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NJ Supreme Court Agrees to Review Two Lawyer Conduct Cases

September 23, 2009

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Two cases that we previously highlighted on <i>Of Interest </i>have been placed onto the New Jersey Supreme Court’s docket for this Fall.
<a href="http://www.judiciary.state.nj.us/calendars/sc_appeal.htm">http://www.judiciary.state.nj.us/calendars/sc_appeal.htm</a>
In <i>Stengart v. Loving Care Agency</i>, Inc. et al., the trial court originally held that e-mails sent by an employee to her attorneys on her employer’s computer were the property of the employer pursuant to its policy regarding electronic communication. Thus, when the employee sued her (now former) employer, the employer was permitted to use the plaintiff’s e-mail that had been extracted from the computer, despite the fact that attorney-client privilege was implicated. The Appellate Division disagreed and held that attorney-client privilege trumped the employer’s privacy policy, and suppressed the use of the e-mail communication. It also ordered a hearing to determine whether the employer’s attorneys should be disqualified or otherwise sanctioned for viewing the privileged communications. The Supreme Court will now determine how to properly balance these two important interests.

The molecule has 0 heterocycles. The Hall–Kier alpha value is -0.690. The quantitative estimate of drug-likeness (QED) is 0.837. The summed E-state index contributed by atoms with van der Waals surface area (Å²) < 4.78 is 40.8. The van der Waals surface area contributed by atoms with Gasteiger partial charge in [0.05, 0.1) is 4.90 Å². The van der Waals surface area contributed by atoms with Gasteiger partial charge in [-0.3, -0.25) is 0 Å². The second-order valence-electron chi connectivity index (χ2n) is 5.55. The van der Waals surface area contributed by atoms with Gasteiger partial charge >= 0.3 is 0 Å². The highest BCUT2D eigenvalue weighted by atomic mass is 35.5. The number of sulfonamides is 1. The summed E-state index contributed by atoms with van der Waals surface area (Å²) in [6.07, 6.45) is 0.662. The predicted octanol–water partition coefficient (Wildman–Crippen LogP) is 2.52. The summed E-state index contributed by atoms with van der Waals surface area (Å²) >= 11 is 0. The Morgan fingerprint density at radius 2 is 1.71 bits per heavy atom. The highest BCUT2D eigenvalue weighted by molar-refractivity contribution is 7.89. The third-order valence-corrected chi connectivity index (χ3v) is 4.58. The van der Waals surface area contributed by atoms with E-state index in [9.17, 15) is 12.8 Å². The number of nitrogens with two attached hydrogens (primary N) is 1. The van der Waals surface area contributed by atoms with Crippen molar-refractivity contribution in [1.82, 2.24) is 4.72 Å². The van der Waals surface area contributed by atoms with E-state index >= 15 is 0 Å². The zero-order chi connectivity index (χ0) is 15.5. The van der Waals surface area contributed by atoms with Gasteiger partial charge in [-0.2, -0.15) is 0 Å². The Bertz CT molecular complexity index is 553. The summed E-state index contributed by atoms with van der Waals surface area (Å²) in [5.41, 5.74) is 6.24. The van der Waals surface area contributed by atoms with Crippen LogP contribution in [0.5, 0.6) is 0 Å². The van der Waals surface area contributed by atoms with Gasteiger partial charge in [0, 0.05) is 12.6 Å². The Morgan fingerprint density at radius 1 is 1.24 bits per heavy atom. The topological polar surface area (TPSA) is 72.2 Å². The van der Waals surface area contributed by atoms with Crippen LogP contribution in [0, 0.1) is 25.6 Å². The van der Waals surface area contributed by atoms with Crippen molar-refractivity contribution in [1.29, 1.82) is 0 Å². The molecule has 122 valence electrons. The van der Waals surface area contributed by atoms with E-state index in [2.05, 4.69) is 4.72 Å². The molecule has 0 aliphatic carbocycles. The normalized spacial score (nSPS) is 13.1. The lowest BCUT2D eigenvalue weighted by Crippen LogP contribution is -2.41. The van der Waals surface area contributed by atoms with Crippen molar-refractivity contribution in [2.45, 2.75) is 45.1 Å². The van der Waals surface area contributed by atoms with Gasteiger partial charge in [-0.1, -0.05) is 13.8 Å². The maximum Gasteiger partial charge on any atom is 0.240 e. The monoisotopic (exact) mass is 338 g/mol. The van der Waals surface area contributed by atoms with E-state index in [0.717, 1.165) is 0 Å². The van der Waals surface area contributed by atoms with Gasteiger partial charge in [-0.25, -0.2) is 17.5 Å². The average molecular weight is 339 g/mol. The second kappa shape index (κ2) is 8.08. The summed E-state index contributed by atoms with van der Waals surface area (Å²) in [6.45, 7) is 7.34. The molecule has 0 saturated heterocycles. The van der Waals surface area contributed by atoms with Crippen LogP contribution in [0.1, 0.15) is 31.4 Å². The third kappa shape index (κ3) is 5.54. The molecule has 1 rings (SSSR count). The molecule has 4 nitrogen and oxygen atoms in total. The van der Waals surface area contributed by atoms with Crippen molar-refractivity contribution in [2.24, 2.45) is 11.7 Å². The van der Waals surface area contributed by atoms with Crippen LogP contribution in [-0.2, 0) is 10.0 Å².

<a href="http://www.wcmlaw.com/blog/Default.aspx?g=posts&amp;t=259">http://www.wcmlaw.com/blog/Default.aspx?g=posts&amp;t=259</a>
<a href="http://www.wcmlaw.com/blog/Default.aspx?g=posts&amp;t=324">http://www.wcmlaw.com/blog/Default.aspx?g=posts&amp;t=324</a>
In <i>Rabinowitz v. Wahrenberger</i>, plaintiffs originally filed a medical malpractice action against a hospital for the death of their child. The attorney representing the hospital asked the father whether the father's statement to the police about his suspicion of murder was a reference to the baby’s mother. Plaintiffs later sued defense counsel for intentional infliction of emotional distress because of those uncomfortable questions, but the trial and appellate courts found the questions were privileged, that the lawsuit was frivolous, and awarded legal fees to the defendant. The Supreme Court will now determine whether the plaintiff or plaintiff’s counsel ought to be responsible for paying that award.
<a href="http://www.wcmlaw.com/blog/Default.aspx?g=posts&amp;t=265">http://www.wcmlaw.com/blog/Default.aspx?g=posts&amp;t=265</a>
Both cases have important implications for both attorneys and their clients, so be sure to check <i>Of Interest </i>for any updates.

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